• Wear comfortable clothing so you don’t feel restricted in any way, particularly at the upper part of your arm.
  • Don’t forget to bring along your identity card or passport for registration and identification purposes.
  • Keep yourself hydrated before the actual donation.



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Now, here’s what you can expect from the blood donation process from start to finish.

  1. When you arrive at the blood donation site, you’ll be asked for your ID upon registration.
  2. You’ll then be directed to a station for your health screening. Here, a medical professional will ask you several questions to ensure you’re eligible for the blood donation. Should you have any questions or concerns, now would be the time to discuss them. You should also disclose any medications that you’ve been taking to the medical professional.
  3. If you have no further questions, your finger will be pricked to test your blood group and hemoglobin levels. Your blood pressure and pulse will also be measured to verify that they are within healthy levels for the donation.
  4. After you’re directed to the chair for your donation, a blood pressure cuff will be put on your arm to maintain the pressure during donation. You’ll also find a blood bag and sample tubes ready on your chair.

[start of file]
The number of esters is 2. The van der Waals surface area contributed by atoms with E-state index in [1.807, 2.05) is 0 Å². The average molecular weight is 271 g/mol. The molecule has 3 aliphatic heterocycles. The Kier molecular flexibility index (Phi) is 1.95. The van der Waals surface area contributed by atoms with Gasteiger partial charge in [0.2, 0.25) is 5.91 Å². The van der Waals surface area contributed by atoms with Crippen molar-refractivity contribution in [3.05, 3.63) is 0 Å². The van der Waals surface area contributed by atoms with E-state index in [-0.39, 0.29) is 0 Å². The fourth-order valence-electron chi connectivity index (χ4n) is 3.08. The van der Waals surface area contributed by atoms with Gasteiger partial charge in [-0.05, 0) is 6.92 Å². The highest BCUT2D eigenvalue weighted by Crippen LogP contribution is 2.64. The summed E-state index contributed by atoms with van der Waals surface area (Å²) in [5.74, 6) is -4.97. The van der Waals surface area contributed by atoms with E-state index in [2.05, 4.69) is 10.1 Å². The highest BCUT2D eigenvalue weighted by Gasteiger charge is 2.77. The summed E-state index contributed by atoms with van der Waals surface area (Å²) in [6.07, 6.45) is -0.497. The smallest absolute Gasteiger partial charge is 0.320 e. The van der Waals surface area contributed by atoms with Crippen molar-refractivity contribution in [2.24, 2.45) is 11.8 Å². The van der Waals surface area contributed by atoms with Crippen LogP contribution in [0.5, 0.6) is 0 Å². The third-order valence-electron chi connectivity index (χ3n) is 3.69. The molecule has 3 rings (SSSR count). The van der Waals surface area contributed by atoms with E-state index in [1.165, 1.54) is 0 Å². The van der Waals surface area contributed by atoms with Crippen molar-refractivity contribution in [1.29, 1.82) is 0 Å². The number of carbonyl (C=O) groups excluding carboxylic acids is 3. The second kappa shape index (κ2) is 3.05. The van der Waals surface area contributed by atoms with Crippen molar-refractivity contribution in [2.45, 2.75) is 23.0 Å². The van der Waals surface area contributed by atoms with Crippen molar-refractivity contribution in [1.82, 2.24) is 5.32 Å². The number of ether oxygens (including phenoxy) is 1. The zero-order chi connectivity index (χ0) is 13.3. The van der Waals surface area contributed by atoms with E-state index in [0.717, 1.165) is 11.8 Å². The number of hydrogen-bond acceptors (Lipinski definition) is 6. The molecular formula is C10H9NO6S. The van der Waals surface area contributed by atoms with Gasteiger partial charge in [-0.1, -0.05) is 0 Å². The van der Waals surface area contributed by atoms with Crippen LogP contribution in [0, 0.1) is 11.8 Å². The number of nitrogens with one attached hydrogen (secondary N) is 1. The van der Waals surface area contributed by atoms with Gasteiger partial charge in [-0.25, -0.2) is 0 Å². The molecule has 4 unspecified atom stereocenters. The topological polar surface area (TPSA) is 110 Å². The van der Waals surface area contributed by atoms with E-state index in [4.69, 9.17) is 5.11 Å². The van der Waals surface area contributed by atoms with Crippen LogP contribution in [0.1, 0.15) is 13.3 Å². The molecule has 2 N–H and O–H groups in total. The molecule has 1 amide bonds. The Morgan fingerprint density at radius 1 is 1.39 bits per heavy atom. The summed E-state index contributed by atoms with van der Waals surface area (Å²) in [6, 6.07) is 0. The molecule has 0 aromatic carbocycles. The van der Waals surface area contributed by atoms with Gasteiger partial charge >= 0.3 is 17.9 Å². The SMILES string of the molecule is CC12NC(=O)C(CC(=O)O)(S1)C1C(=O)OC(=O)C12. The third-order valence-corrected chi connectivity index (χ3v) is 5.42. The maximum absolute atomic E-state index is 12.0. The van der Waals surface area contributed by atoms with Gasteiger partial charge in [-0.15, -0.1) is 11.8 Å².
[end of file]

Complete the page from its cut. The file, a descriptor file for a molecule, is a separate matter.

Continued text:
5. Later, your arm will be examined to locate a suitable vein. After an antiseptic pad is used to clean that particular area of your arm, the needle for the blood draw will be inserted. You may also be given a stress ball to speed up the blood collection process.
  6. There will also be an agitator scale that weighs and measures the blood. It will also stop automatically once the donation is done.
  7. The entire donation process will take between five to 10 minutes, and a full donation measures about 470ml of blood. After the donation is complete, the needle will be removed and a sterile dressing will be applied onto the needle site.
  8. You’ll be given a blood donation card at the end of your donation, and also some complimentary refreshments.



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After your donation

Congratulations, you’re now done with your donation! While you should be fine to move about soon after the donation, you may want to take note of these things:

  • Rest for at least 15 minutes before resuming your day.
  • Leave the dressing on the needle site for six hours or until it falls off on its own.
  • Avoid using this arm to carry anything heavy or perform any strenuous exercise.
  • Be sure to continue staying hydrated throughout the day and continue to avoid alcohol for the next 24 hours.
  • Get some rest whenever you can, especially within the first four hours after your donation.
  • Should you begin to feel dizziness, lightheadedness or have a headache, sit or lie down until you feel better.
  • If the needle site starts to bleed, lift your arm straight up for about five to 10 minutes until the bleeding stops.
  • If you still feel unwell, head to your nearest health clinic or call the National Blood Centre at +603-2613 2688.

Now that you’re all informed, there shouldn’t be anything stopping you from going forth to save lives with your blood. Happy donating!